Dubai Stocks Advance Most in Three Weeks on Spain Bailout
Dubai’s shares climbed the most in three weeks on optimism a bailout for Spain’s banks will help ease Europe’s crisis and after the International Monetary Fund said the United Arab Emirates recorded a fiscal surplus.
Emaar Properties PJSC (EMAAR), the developer of the world’s tallest tower, advanced to the highest in almost two weeks. Deyaar Development (DEYAAR) PJSC jumped 3.6 percent. The DFM General Index (DFMGI) rose 1.1 percent, the most since May 21, to 1,483 at the 2 p.m. close in the emirate, bringing the gain in the past five days to 3.2 percent. The Bloomberg GCC 200 Index (BGCC200) rallied 0.5 percent and Saudi Arabia’s benchmark Tadawul All Share Index (SASEIDX) jumped 0.6 percent.
Dubai, the second-largest of seven sheikhdoms that make up the U.A.E., relies on trade, tourism and property for growth. Spain requested as much as 100 billion euros ($126 billion) of bailout funds after weeks of escalating concern that bad loans at its banks might overwhelm public finances. Global stocks also gained after Chinese exports topped forecasts.
There is “a knee-jerk positive reaction everywhere to the extension of a helping hand to Spanish banks,” said Julian Bruce, the Dubai-based director of institutional sales trading at EFG-Hermes Holding SAE, the biggest publicly traded Arab investment bank. “On a local level, the news that the U.A.E. swung to $11 billion fiscal surplus in 2011 will be considered as supportive.”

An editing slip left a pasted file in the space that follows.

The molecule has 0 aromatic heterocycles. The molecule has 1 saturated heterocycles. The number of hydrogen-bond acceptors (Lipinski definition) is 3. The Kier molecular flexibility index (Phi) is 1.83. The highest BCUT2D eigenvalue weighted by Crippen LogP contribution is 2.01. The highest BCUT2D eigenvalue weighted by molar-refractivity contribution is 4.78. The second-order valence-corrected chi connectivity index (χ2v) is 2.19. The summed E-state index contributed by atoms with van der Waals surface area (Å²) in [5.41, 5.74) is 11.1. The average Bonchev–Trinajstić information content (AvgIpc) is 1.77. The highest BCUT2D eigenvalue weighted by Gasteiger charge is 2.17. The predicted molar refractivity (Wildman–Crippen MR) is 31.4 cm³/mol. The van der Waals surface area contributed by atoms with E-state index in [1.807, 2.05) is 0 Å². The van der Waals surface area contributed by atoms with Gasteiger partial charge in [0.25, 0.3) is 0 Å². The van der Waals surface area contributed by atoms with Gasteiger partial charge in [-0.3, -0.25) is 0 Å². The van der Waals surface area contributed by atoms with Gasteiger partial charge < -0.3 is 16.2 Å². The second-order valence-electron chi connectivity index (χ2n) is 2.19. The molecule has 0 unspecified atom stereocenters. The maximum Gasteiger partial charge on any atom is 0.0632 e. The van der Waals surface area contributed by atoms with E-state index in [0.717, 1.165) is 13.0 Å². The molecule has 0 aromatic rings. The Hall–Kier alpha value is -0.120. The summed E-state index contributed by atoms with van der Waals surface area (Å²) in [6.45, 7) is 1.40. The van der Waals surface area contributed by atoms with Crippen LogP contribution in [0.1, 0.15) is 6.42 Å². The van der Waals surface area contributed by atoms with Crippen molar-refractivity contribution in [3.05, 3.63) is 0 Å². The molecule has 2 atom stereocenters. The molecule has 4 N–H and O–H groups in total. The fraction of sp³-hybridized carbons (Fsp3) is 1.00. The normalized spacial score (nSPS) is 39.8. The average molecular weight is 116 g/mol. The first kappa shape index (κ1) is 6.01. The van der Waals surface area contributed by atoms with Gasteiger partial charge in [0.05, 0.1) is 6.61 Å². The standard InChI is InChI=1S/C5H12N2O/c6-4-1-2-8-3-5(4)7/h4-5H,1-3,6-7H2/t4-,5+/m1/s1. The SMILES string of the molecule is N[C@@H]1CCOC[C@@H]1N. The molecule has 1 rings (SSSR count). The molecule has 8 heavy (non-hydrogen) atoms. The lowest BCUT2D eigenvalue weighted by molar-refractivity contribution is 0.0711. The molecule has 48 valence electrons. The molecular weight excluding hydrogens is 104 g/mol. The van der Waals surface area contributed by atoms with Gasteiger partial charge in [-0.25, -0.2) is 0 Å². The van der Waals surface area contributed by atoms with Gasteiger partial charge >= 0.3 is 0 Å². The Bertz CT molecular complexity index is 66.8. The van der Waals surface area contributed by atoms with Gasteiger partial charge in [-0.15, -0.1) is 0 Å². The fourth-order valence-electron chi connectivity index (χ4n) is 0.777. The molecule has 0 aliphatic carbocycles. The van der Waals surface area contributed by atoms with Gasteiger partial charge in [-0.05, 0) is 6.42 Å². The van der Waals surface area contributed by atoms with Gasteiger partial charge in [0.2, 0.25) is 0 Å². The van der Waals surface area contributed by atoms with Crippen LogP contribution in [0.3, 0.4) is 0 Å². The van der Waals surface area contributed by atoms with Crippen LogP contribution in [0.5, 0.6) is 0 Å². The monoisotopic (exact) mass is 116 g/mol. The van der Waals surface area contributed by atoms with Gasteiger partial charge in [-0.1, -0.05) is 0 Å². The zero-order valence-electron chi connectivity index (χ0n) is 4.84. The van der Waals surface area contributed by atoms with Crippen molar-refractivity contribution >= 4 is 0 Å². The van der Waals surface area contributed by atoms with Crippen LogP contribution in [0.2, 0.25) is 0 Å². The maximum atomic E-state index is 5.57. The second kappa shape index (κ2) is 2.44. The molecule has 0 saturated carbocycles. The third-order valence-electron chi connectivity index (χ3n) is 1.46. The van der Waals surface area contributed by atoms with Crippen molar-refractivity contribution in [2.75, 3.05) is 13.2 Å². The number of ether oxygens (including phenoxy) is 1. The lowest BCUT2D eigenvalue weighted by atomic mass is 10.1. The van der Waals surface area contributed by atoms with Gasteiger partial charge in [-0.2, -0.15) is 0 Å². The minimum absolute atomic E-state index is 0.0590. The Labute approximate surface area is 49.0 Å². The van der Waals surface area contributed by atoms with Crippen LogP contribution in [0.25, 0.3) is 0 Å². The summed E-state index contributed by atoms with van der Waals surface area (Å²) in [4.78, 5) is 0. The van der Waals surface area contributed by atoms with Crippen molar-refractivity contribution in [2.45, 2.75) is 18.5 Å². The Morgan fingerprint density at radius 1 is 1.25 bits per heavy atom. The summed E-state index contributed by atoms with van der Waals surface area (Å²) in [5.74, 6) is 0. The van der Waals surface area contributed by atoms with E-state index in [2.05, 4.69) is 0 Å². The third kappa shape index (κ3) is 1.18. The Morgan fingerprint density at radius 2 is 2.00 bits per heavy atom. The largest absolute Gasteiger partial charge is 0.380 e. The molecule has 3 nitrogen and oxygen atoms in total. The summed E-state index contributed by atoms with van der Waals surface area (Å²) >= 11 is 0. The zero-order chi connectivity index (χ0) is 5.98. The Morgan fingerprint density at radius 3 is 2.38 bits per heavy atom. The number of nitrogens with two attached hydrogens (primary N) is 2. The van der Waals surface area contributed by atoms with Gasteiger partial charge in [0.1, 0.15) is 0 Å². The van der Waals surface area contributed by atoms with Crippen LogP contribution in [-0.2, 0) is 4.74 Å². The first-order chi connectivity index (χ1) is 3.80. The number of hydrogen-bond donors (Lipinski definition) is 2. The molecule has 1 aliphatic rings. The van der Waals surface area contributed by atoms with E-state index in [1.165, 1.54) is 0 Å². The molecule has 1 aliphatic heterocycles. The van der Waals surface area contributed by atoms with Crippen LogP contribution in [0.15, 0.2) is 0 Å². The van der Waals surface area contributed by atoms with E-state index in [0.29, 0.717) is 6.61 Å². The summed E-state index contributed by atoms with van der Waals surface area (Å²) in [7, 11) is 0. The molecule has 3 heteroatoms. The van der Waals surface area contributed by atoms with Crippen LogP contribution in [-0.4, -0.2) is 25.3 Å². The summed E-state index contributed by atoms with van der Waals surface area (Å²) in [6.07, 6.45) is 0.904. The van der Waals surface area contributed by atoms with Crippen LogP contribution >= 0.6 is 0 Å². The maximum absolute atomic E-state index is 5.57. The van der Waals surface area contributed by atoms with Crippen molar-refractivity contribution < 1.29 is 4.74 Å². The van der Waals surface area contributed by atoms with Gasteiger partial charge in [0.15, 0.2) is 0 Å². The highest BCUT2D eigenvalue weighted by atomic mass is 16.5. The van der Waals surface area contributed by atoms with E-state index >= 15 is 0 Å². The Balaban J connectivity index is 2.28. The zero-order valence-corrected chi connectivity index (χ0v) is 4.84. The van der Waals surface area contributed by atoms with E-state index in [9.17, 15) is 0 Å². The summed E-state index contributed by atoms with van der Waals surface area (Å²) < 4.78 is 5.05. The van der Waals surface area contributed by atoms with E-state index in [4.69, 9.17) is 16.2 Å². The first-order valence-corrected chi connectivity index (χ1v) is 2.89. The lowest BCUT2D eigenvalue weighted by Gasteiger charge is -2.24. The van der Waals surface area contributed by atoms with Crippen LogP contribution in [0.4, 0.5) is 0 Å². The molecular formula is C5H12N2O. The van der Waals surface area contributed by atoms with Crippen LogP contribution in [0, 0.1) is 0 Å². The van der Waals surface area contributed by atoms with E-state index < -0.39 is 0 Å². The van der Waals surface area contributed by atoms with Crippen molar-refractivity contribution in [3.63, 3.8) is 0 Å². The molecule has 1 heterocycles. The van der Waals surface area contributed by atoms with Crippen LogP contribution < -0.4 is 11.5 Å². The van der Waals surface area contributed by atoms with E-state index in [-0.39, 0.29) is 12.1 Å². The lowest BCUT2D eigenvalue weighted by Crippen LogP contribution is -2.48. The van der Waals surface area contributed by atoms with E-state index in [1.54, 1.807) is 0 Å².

The U.A.E. posted an estimated consolidated balance surplus of 38.6 billion dirhams ($11 billion), or 2.9 percent of gross domestic product, in 2011 from a deficit in the previous two years, the IMF said in a report this month.
Crude for July delivery increased as much as 3 percent to $86.64 a barrel in electronic trading on the New York Mercantile Exchange. The contract rose 1.1 percent last week to $84.10, the first weekly gain in six. Gulf Arab oil exporters, including the U.A.E. and Saudi Arabia (SABIC), supply about a fifth of the world’s oil.
The MSCI World Index gained 0.7 percent, the STOXX Europe 600 Price Index (SXXP) advanced 0.9 percent and the MSCI Emerging Markets Index (MXEF) climbed 1.5 percent. Chinese exports jumped 15.3 percent from a year earlier in May, exceeding all 29 estimates in a Bloomberg News survey.
Dubai’s economic growth may accelerate to between 4 percent and 5 percent in 2012 from 3.4 percent last year, Al Ittihad reported last week, citing the director general of the emirate’s chamber of commerce and industry, Hamad Mubarak Buamim. Trade accounts for 35 percent of gross domestic product in the emirate, Ahmed Butti Ahmed, director general of Dubai Customs, said in April.
“Although financial vulnerabilities of the U.A.E. have decreased since the 2008 global real estate collapse, given the U.A.E.’s interconnectedness, it remains exposed to global financial conditions,” according to the IMF.
Dubai’s measure has retreated 15 percent from this year’s high in March as European officials failed to control the spread of the region’s credit crisis.
Emaar rose 0.7 percent to 2.88 dirhams, the highest close since May 31. Deyaar, the developer controlled by Dubai Islamic Bank (DIB), increased the most since April 24 to 31.3 fils.
Elsewhere in the Persian Gulf region, Abu Dhabi’s ADX General Index (ADSMI) rose 0.4 percent and Qatar’s shares advanced 0.2 percent. Oman’s MSM30 Index (MSM30) retreated 0.2 percent while Kuwait’s gauge fell 0.6 percent and Bahrain’s measure declined 0.2 percent.
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